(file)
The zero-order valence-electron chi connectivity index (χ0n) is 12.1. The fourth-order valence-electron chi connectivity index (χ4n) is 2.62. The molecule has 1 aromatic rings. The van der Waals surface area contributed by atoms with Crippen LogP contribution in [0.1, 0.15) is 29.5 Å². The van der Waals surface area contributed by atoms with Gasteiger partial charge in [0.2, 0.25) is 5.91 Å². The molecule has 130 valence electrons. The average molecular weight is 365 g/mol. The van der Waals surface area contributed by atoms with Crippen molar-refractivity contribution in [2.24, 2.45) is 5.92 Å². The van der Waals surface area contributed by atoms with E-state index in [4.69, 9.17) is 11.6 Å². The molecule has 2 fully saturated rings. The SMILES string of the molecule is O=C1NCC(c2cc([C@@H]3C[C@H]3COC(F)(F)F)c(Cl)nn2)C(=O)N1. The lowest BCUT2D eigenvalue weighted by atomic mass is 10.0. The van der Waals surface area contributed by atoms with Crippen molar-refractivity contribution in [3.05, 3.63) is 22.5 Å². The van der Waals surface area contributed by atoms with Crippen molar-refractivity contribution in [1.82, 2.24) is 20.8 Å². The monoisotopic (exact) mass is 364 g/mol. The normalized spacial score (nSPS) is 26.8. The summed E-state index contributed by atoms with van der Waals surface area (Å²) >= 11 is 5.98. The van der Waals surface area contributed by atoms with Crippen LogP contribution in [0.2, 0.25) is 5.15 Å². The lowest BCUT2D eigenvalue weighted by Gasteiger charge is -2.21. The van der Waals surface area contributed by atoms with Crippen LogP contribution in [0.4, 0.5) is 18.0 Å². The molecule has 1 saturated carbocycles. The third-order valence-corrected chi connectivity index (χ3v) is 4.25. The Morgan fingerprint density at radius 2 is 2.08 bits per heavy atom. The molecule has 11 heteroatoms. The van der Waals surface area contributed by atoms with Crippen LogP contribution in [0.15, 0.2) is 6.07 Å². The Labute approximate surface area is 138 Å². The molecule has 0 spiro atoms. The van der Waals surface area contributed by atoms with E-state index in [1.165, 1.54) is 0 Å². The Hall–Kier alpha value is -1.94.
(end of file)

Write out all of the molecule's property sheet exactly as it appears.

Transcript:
The zero-order valence-electron chi connectivity index (χ0n) is 12.1. The fourth-order valence-electron chi connectivity index (χ4n) is 2.62. The molecule has 1 aromatic rings. The van der Waals surface area contributed by atoms with Crippen LogP contribution in [0.1, 0.15) is 29.5 Å². The van der Waals surface area contributed by atoms with Gasteiger partial charge in [0.2, 0.25) is 5.91 Å². The molecule has 130 valence electrons. The average molecular weight is 365 g/mol. The van der Waals surface area contributed by atoms with Crippen molar-refractivity contribution in [2.24, 2.45) is 5.92 Å². The van der Waals surface area contributed by atoms with E-state index in [4.69, 9.17) is 11.6 Å². The molecule has 2 fully saturated rings. The SMILES string of the molecule is O=C1NCC(c2cc([C@@H]3C[C@H]3COC(F)(F)F)c(Cl)nn2)C(=O)N1. The lowest BCUT2D eigenvalue weighted by atomic mass is 10.0. The van der Waals surface area contributed by atoms with Crippen molar-refractivity contribution in [3.05, 3.63) is 22.5 Å². The van der Waals surface area contributed by atoms with Crippen molar-refractivity contribution in [1.82, 2.24) is 20.8 Å². The monoisotopic (exact) mass is 364 g/mol. The normalized spacial score (nSPS) is 26.8. The summed E-state index contributed by atoms with van der Waals surface area (Å²) >= 11 is 5.98. The van der Waals surface area contributed by atoms with Crippen LogP contribution in [0.2, 0.25) is 5.15 Å². The lowest BCUT2D eigenvalue weighted by Gasteiger charge is -2.21. The van der Waals surface area contributed by atoms with Crippen LogP contribution in [0.4, 0.5) is 18.0 Å². The molecule has 1 saturated carbocycles. The third-order valence-corrected chi connectivity index (χ3v) is 4.25. The Morgan fingerprint density at radius 2 is 2.08 bits per heavy atom. The molecule has 11 heteroatoms. The van der Waals surface area contributed by atoms with Crippen LogP contribution in [0.15, 0.2) is 6.07 Å². The Labute approximate surface area is 138 Å². The molecule has 0 spiro atoms. The van der Waals surface area contributed by atoms with E-state index in [1.165, 1.54) is 0 Å². The Hall–Kier alpha value is -1.94.